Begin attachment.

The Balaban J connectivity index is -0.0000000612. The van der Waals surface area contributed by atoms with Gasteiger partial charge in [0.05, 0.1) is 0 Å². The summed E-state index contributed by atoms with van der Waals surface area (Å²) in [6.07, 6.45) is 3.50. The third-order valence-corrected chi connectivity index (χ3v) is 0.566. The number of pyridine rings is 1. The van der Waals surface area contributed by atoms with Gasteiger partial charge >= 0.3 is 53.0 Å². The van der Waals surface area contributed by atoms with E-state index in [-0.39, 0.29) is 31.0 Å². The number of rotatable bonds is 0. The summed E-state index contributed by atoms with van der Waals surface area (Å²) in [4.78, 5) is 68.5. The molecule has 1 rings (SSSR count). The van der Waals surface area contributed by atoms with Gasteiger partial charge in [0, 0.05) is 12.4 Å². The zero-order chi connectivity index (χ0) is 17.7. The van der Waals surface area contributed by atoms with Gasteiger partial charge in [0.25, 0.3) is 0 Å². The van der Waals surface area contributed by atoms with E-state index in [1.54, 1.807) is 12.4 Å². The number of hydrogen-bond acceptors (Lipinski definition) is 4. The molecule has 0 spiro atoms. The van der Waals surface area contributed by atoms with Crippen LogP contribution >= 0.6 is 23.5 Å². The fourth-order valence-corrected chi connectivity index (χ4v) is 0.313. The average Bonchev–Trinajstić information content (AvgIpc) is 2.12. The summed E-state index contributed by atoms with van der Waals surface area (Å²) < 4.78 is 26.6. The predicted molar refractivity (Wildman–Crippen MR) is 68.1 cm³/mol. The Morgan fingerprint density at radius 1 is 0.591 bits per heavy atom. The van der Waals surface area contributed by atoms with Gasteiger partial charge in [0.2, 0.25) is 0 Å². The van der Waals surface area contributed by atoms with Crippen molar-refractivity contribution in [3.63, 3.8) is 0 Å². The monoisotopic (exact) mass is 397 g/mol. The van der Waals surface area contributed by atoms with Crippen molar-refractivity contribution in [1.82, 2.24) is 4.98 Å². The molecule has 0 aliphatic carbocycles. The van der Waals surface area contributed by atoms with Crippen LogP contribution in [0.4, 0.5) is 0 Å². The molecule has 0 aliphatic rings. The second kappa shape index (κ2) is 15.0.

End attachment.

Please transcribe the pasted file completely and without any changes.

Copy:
The Balaban J connectivity index is -0.0000000612. The van der Waals surface area contributed by atoms with Gasteiger partial charge in [0.05, 0.1) is 0 Å². The summed E-state index contributed by atoms with van der Waals surface area (Å²) in [6.07, 6.45) is 3.50. The third-order valence-corrected chi connectivity index (χ3v) is 0.566. The number of pyridine rings is 1. The van der Waals surface area contributed by atoms with Gasteiger partial charge >= 0.3 is 53.0 Å². The van der Waals surface area contributed by atoms with E-state index in [-0.39, 0.29) is 31.0 Å². The number of rotatable bonds is 0. The summed E-state index contributed by atoms with van der Waals surface area (Å²) in [4.78, 5) is 68.5. The molecule has 1 rings (SSSR count). The van der Waals surface area contributed by atoms with Gasteiger partial charge in [0, 0.05) is 12.4 Å². The zero-order chi connectivity index (χ0) is 17.7. The van der Waals surface area contributed by atoms with Gasteiger partial charge in [0.25, 0.3) is 0 Å². The van der Waals surface area contributed by atoms with E-state index in [1.54, 1.807) is 12.4 Å². The number of hydrogen-bond acceptors (Lipinski definition) is 4. The molecule has 0 spiro atoms. The van der Waals surface area contributed by atoms with Crippen LogP contribution >= 0.6 is 23.5 Å². The fourth-order valence-corrected chi connectivity index (χ4v) is 0.313. The average Bonchev–Trinajstić information content (AvgIpc) is 2.12. The summed E-state index contributed by atoms with van der Waals surface area (Å²) < 4.78 is 26.6. The predicted molar refractivity (Wildman–Crippen MR) is 68.1 cm³/mol. The Morgan fingerprint density at radius 1 is 0.591 bits per heavy atom. The van der Waals surface area contributed by atoms with Gasteiger partial charge in [0.2, 0.25) is 0 Å². The van der Waals surface area contributed by atoms with Crippen molar-refractivity contribution in [3.63, 3.8) is 0 Å². The monoisotopic (exact) mass is 397 g/mol. The van der Waals surface area contributed by atoms with Crippen molar-refractivity contribution in [1.82, 2.24) is 4.98 Å². The molecule has 0 aliphatic carbocycles. The van der Waals surface area contributed by atoms with Crippen LogP contribution in [0.4, 0.5) is 0 Å². The molecule has 0 aliphatic rings. The second kappa shape index (κ2) is 15.0.